I have four Windows laptops, which may be no surprise, after I left a laptop behind at Stockholm airport and the airport charged me me $440 to get it back. In retrospect, it would have been cheaper to abandon it, and purchase a reconditioned one for the same or lower price.
The one I lost (and recovered) was the 14" HP Spectre X360 (see image at left), their top of the line laptop at the time I bought it in 2015. But it has one glaring flaw: the keytops are silver, which, combined with the built-in backlighting, make the keys hard to see in any light. I am a touch typist, but even touch typists need to glance at the keyboard from time to time.
So four years later, fed up with the badly designed keyboard, I bought a 14" Dell Inspiron, not top-of-the-line in prestige but pretty close to the top in specs. I subsequently outfitted it with 32GB RAM and 2TB solid state drive. It, too, has a major flaw: it has a hard time connecting with WiFi after starting up from sleep. Irritating, but nevertheless a top-notch laptop otherwise.
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And so, it came as much surprise to me that a lesser computer is now my favorite. It, too, has flaws, but there is just something about it, how it and I connect that I have not experienced with a computer in a long time. It is the unnoticed HP X2 G2 Windows tablet, complete with backlit keyboard and stylus, which cost me $500, reconditioned. It normally goes for $2,500. See figure at right. I subsequently upgraded the solid state drive from 256GB to 1TB.
After I first bought it, I realized that HP had a newer model with some better specs, the X2 G3 (generation 3). I got it for $250, reconditioned. And yet, it is the older G2 that I prefer. Here's why:
- G2 runs faster at 2.5GHz base speed
- G3 runs slower at 1.5GHz base speed
In practice, I do not notice a difference in the base speeds, probably because booth can shoot up to 4GHz when the software load demands it.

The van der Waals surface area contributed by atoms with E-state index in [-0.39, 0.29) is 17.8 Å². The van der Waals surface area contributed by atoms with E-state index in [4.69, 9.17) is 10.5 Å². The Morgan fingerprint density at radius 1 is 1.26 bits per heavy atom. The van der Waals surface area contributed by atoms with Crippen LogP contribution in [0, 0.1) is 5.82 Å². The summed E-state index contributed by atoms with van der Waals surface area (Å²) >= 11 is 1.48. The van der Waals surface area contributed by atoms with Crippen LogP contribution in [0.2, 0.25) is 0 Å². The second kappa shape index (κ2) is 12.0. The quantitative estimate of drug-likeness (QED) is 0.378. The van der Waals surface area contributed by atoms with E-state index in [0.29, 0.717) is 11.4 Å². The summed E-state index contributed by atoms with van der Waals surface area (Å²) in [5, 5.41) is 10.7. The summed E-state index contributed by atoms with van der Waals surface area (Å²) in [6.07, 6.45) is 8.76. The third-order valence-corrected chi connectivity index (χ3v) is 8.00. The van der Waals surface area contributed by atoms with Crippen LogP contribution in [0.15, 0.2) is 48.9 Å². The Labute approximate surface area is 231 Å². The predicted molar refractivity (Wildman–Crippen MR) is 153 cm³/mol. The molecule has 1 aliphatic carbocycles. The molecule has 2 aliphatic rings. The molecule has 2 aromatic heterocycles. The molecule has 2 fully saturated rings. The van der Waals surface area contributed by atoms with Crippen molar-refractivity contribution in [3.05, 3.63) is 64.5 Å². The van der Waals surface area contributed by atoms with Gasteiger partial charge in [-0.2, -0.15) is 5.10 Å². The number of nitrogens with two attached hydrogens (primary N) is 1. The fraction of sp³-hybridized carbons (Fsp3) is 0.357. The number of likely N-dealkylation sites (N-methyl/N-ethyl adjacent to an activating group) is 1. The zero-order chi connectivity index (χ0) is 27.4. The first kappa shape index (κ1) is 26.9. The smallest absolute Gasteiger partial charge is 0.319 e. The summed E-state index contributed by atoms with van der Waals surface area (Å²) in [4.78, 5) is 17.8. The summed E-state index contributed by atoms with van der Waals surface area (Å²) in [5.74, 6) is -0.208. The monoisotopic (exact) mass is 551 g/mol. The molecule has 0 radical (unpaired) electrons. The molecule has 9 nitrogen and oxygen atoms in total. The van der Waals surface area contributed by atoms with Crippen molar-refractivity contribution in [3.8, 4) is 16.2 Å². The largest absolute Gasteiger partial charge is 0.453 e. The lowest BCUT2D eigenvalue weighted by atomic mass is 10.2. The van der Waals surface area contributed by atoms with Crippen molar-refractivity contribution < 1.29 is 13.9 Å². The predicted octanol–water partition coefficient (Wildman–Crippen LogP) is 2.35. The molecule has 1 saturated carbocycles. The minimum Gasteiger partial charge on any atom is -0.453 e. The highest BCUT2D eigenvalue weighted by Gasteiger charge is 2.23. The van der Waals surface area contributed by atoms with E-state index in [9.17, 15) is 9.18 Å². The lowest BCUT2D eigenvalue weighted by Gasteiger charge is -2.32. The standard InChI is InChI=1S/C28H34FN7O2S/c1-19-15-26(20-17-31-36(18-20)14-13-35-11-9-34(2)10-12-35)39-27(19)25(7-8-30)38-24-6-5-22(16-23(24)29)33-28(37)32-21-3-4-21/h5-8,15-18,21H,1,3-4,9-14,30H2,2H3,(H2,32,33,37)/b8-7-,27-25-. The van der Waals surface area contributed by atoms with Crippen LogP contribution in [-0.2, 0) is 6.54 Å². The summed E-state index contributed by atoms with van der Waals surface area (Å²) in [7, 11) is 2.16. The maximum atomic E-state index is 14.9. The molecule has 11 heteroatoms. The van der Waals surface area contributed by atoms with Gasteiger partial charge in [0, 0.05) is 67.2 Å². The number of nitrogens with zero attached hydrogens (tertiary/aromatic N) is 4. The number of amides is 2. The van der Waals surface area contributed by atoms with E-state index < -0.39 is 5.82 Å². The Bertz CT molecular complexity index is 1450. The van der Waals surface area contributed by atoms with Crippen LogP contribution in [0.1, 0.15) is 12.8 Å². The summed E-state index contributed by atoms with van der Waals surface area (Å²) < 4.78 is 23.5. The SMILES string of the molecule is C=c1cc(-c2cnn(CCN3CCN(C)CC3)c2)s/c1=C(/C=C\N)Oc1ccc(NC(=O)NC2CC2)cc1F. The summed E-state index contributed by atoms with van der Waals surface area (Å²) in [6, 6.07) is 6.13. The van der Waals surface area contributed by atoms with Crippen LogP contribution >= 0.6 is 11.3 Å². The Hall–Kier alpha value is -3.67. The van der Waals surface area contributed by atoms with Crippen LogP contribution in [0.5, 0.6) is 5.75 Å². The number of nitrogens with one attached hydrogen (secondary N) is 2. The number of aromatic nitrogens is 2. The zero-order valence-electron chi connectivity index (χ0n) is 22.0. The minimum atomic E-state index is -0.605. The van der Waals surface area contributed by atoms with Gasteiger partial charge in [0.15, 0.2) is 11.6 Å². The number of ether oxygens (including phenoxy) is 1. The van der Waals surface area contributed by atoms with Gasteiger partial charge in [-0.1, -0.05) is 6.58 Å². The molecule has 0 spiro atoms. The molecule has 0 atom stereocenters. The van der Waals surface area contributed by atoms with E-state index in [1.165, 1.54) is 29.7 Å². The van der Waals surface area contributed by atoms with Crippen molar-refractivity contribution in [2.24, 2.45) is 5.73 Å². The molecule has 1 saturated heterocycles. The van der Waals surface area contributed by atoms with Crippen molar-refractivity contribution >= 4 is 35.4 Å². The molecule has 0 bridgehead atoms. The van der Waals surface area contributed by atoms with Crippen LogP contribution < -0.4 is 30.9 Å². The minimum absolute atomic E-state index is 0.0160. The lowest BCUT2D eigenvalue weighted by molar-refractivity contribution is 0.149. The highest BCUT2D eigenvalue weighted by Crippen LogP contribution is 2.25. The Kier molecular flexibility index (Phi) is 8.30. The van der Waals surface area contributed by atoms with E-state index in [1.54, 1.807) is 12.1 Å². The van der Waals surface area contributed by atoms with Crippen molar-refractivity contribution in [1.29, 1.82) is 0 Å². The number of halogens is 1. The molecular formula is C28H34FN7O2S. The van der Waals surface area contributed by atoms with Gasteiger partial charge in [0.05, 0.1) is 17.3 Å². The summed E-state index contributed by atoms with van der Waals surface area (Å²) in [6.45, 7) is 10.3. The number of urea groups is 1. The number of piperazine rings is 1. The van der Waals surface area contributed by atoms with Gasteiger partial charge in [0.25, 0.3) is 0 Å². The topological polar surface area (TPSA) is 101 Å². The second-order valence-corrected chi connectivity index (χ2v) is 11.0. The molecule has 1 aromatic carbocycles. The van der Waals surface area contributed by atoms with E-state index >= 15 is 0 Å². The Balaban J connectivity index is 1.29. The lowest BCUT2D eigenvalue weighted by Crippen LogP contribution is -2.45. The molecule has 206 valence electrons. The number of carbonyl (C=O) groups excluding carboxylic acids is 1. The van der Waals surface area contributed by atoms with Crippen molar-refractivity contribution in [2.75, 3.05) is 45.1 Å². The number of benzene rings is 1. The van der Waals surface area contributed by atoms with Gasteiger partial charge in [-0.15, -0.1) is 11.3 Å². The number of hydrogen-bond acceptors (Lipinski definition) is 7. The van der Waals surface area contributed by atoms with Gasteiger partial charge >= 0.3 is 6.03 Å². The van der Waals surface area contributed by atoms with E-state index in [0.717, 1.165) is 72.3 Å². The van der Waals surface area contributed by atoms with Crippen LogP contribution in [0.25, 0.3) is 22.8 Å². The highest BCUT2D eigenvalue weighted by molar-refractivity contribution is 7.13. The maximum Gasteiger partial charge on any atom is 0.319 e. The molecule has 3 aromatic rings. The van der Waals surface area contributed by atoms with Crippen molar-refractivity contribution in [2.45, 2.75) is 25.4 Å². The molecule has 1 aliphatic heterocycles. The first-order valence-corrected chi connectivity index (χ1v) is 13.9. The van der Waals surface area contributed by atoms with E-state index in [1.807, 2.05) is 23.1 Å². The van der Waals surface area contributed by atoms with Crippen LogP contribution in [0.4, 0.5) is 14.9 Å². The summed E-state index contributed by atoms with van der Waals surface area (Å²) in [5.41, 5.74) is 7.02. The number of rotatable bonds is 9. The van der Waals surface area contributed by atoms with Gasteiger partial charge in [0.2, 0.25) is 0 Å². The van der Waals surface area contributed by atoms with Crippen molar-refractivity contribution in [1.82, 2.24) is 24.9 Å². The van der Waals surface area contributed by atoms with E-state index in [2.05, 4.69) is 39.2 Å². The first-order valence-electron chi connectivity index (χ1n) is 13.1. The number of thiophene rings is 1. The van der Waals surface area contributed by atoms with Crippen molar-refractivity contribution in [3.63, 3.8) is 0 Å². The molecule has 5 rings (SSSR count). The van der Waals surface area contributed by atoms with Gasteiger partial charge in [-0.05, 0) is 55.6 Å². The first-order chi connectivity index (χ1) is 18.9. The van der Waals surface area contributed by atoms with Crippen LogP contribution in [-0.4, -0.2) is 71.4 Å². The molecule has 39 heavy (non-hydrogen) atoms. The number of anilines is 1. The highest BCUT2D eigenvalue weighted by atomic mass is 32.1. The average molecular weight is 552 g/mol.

- G2 has 1 USB-A and 1 USB-C
- G3 has 3 USB-C
You would think three ports is better than two, but in practice I find that the USB-A port is still used by an awful lot of peripherals. The sole USB-C port on the older G2 is needed by the power supply, but I got around that by buying a port doubler for $15 -- turns one USB-C port into two.
- Identical on both G2 and G3, but the one I have for the G2 is brand-new, while the one I have for the G3 is battered-looking.
In a surprise to me, HP's tablet keyboard is mildly better to type on than the one with my Dell laptop. The HP ones do have those crazy keys dedicated to Skype that take away the Insert key.
- G2 easy-access
- G3 hidden, hard to press
HP really goofed when they moved the X2's power switch from the side to the top in a V-shape groove. I find it really hard to (a) find the button; (b) press it to turn on the computer and (c) tell if the computer has been turned on.
- G2 runs Windows 10, cannot be upgrade to Windows 11
- G3 runs Windows 11
The more I try Windows 11, the more I dislike it. I am content to stay on Windows 10 until Microsoft gets its act together.
In the end, I realized that I prefer the G2 model because...
- Brand-new looking keyboard (vs beat-up looking one)
- Faster base CPU speed
- USB-A port built-in
- Sensible power switch
- Runs familiar Windows 10
And I prefer the HP X2 G2 over the Dell Latitude because of that certain je ne sais quoi. Also, because the HP has the taller 3:2-aspect screen, which makes the Dell's 16:9 screen feel scrunched down.